Transforming Manufacturing Into a Competitive Advantage

Aug. 1, 2011
Industrial manufacturers have largely prevailed in recent years despite challenging times—innovating in automation, managing costs without sacrificing quality and expanding globally.

But, how should they prepare for what is expected to be one of the most demanding periods yet?

Over the next 15 years, companies will face many additional challenges, making their need to sustain cost efficiency and quality a given.  Developing manufacturing excellence will be key to competing effectively. Customer segments are proliferating with each segment seeking more tailored products and supporting services to suit their specific needs, while Internet access to product comparison information virtually anytime and anywhere is helping to fuel customer expectations for faster launches and higher quality.

Moreover, global supply chains are growing in complexity, and will require greater visibility and more robust management to ensure effective production. The need for engineering talent and raw materials will continue to grow, and increased scrutiny of sustainability levels throughout the organization and not just its products will require that organizations revisit sourcing, production and distribution resources.

Attributes for change
Accenture outlines five winning manufacturing attributes companies will need to embrace to thrive in this changing environment.

First, the shift towards highly customized products will favor manufacturers that can be flexible, mastering a dual focus which includes both traditional and modular manufacturing processes. This strategy will help companies continue to meet traditionally mass-produced product needs, while satisfying specialized demand that requires a modular approach to address the complexity involved in producing such products.

Customization also will impact supply considerations. Manufacturers are already finding that moving supply too far from demand hinders their ability to meet customer expectations for specialized products. To succeed, they will need to adopt a ‘globally local’ mindset that balances supply locations with demand locations. Then too, it will be important to design a network based on total value chain costs and customer service. This is in addition to migrating operation modular components to low-cost opportunities.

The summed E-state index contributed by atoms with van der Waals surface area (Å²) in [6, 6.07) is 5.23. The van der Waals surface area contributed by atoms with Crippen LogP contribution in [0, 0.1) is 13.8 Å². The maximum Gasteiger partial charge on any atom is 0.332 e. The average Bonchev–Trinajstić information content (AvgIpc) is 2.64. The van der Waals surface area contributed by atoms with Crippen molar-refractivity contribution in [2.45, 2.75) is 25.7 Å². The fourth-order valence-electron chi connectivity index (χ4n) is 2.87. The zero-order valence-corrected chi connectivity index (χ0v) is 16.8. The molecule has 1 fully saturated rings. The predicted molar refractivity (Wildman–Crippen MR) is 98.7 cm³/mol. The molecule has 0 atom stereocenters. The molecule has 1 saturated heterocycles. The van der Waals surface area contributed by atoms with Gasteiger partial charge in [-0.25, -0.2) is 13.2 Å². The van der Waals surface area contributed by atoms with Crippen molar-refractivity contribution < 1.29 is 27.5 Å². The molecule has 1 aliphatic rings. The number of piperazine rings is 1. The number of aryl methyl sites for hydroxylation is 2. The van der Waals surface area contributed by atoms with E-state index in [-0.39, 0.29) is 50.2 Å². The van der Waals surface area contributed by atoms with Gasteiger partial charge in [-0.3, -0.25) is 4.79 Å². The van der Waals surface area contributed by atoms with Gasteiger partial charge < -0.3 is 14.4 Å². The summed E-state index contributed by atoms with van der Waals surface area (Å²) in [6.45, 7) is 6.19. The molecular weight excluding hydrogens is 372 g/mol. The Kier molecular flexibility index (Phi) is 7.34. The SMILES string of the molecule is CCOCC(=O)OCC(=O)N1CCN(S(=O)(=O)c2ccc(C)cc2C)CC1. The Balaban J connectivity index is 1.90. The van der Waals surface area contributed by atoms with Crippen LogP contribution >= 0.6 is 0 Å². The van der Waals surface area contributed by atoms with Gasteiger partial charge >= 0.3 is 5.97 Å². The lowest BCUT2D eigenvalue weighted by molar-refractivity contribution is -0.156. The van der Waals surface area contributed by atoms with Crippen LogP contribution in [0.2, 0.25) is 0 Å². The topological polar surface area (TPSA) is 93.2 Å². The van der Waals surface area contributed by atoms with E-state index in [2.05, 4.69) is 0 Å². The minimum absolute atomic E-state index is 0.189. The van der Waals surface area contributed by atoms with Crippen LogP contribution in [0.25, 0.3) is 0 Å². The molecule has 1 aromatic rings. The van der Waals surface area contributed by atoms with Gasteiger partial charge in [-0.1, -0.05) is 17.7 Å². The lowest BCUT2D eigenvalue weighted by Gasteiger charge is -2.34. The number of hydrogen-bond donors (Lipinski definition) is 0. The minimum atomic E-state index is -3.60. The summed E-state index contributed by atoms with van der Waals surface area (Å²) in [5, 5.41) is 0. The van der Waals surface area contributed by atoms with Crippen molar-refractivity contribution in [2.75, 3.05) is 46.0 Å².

Elsewhere, many suppliers to the manufacturing process have become integral to helping companies deliver value. To advance this trend in the coming years, companies will need to adopt new manufacturing models like contract manufacturing, which, for example, has aided consumer electronics firms in their ability to contend with extremely short product lifecycles. Models and processes may vary to better serve diverse channel and customer needs. But, the overarching benefit will be the shift from fixed to variable costs, which will help manufacturers achieve needed flexibility.

The fourth attribute companies will need to develop is shop floor agility. This will include applying continuous improvement programs to whatever strategic activities and models are adopted; using reliable, efficient equipment that is highly configurable and easily transportable; and placing people with the right skills in regions where operations are expanding or being established. Leveraging predictive analytics will be critical too. Manufacturers that make effective use of analytical data will gain greater insight into customer, supply chain, product development and production needs, as well as be able to better anticipate cost, quality, productivity, or customer service issues.

Finally, increased interest in environmental and social sustainability is placing greater pressure on public companies, in particular, to provide sustainability transparency. Manufacturers will need to find innovative ways to incorporate elements of sustainability into their offerings, and make customers aware of those elements from design to disposal.

Industrial manufacturers that delay addressing the many challenges emerging around them will risk being overtaken by more nimble competitors.  Developing these five manufacturing attributes will help set a course toward transforming manufacturing operations into a competitive advantage and achieving high performance.

James Robbins, [email protected], is a senior executive with Accenture, a global management consulting, technology services and outsourcing company.

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